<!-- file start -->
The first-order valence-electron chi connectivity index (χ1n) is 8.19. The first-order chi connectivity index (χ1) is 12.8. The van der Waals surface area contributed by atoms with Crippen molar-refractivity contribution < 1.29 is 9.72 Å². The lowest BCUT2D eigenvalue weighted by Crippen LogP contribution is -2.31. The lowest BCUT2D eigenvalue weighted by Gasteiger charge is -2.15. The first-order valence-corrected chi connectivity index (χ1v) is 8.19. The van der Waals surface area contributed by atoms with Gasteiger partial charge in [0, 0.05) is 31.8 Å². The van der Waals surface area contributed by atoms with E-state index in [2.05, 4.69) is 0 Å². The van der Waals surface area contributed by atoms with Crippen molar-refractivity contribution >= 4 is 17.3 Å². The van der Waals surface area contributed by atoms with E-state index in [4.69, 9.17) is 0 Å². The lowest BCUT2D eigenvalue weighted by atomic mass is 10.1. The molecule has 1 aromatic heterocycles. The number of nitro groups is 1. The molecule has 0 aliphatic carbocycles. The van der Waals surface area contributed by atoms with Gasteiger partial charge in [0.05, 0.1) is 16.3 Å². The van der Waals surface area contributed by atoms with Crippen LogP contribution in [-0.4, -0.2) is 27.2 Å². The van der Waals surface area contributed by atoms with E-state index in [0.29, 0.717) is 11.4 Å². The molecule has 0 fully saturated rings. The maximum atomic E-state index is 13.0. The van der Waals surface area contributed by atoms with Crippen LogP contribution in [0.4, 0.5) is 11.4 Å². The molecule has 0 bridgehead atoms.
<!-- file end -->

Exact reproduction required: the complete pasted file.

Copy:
The first-order valence-electron chi connectivity index (χ1n) is 8.19. The first-order chi connectivity index (χ1) is 12.8. The van der Waals surface area contributed by atoms with Crippen molar-refractivity contribution < 1.29 is 9.72 Å². The lowest BCUT2D eigenvalue weighted by Crippen LogP contribution is -2.31. The lowest BCUT2D eigenvalue weighted by Gasteiger charge is -2.15. The first-order valence-corrected chi connectivity index (χ1v) is 8.19. The van der Waals surface area contributed by atoms with Gasteiger partial charge in [0, 0.05) is 31.8 Å². The van der Waals surface area contributed by atoms with E-state index in [2.05, 4.69) is 0 Å². The van der Waals surface area contributed by atoms with Crippen molar-refractivity contribution >= 4 is 17.3 Å². The van der Waals surface area contributed by atoms with E-state index in [4.69, 9.17) is 0 Å². The lowest BCUT2D eigenvalue weighted by atomic mass is 10.1. The molecule has 1 aromatic heterocycles. The number of nitro groups is 1. The molecule has 0 aliphatic carbocycles. The van der Waals surface area contributed by atoms with Gasteiger partial charge in [0.05, 0.1) is 16.3 Å². The van der Waals surface area contributed by atoms with Crippen LogP contribution in [-0.4, -0.2) is 27.2 Å². The van der Waals surface area contributed by atoms with E-state index in [0.29, 0.717) is 11.4 Å². The molecule has 0 fully saturated rings. The maximum atomic E-state index is 13.0. The van der Waals surface area contributed by atoms with Crippen LogP contribution in [0.4, 0.5) is 11.4 Å². The molecule has 0 bridgehead atoms.